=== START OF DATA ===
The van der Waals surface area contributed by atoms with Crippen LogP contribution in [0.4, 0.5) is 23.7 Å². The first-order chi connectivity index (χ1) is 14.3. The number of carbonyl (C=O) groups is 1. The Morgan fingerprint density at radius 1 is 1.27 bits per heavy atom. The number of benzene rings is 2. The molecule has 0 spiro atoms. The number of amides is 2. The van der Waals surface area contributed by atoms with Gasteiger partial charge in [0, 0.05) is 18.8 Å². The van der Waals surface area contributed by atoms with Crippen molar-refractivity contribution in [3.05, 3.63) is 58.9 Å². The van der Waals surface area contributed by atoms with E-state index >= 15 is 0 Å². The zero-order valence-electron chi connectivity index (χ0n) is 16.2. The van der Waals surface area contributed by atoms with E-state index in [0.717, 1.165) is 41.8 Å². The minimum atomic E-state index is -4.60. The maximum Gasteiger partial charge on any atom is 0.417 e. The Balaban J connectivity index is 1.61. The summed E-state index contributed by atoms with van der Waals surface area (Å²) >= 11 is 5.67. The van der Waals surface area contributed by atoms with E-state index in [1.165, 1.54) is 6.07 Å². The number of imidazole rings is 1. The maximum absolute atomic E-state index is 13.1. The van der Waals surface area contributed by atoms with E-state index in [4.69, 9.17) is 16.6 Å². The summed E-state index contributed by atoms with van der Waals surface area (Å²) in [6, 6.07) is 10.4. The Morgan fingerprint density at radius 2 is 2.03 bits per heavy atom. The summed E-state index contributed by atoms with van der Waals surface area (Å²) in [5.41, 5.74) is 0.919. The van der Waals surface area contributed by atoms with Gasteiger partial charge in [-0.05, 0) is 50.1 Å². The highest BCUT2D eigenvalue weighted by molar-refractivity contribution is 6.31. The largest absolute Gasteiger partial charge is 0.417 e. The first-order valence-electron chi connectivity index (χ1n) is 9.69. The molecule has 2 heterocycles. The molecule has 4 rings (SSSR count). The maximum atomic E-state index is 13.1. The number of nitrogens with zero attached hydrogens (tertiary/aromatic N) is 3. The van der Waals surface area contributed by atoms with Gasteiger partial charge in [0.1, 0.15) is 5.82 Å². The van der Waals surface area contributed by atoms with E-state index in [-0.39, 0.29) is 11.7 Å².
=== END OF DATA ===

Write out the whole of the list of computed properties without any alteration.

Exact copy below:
The van der Waals surface area contributed by atoms with Crippen LogP contribution in [0.4, 0.5) is 23.7 Å². The first-order chi connectivity index (χ1) is 14.3. The number of carbonyl (C=O) groups is 1. The Morgan fingerprint density at radius 1 is 1.27 bits per heavy atom. The number of benzene rings is 2. The molecule has 0 spiro atoms. The number of amides is 2. The van der Waals surface area contributed by atoms with Gasteiger partial charge in [0, 0.05) is 18.8 Å². The van der Waals surface area contributed by atoms with Crippen molar-refractivity contribution in [3.05, 3.63) is 58.9 Å². The van der Waals surface area contributed by atoms with E-state index >= 15 is 0 Å². The zero-order valence-electron chi connectivity index (χ0n) is 16.2. The van der Waals surface area contributed by atoms with E-state index in [0.717, 1.165) is 41.8 Å². The minimum atomic E-state index is -4.60. The maximum Gasteiger partial charge on any atom is 0.417 e. The Balaban J connectivity index is 1.61. The summed E-state index contributed by atoms with van der Waals surface area (Å²) >= 11 is 5.67. The van der Waals surface area contributed by atoms with E-state index in [1.165, 1.54) is 6.07 Å². The number of imidazole rings is 1. The maximum absolute atomic E-state index is 13.1. The van der Waals surface area contributed by atoms with E-state index in [4.69, 9.17) is 16.6 Å². The summed E-state index contributed by atoms with van der Waals surface area (Å²) in [6, 6.07) is 10.4. The Morgan fingerprint density at radius 2 is 2.03 bits per heavy atom. The summed E-state index contributed by atoms with van der Waals surface area (Å²) in [5.41, 5.74) is 0.919. The van der Waals surface area contributed by atoms with Gasteiger partial charge in [-0.05, 0) is 50.1 Å². The highest BCUT2D eigenvalue weighted by molar-refractivity contribution is 6.31. The largest absolute Gasteiger partial charge is 0.417 e. The first-order valence-electron chi connectivity index (χ1n) is 9.69. The molecule has 2 heterocycles. The molecule has 4 rings (SSSR count). The maximum atomic E-state index is 13.1. The number of nitrogens with zero attached hydrogens (tertiary/aromatic N) is 3. The van der Waals surface area contributed by atoms with Gasteiger partial charge in [0.1, 0.15) is 5.82 Å². The van der Waals surface area contributed by atoms with E-state index in [-0.39, 0.29) is 11.7 Å².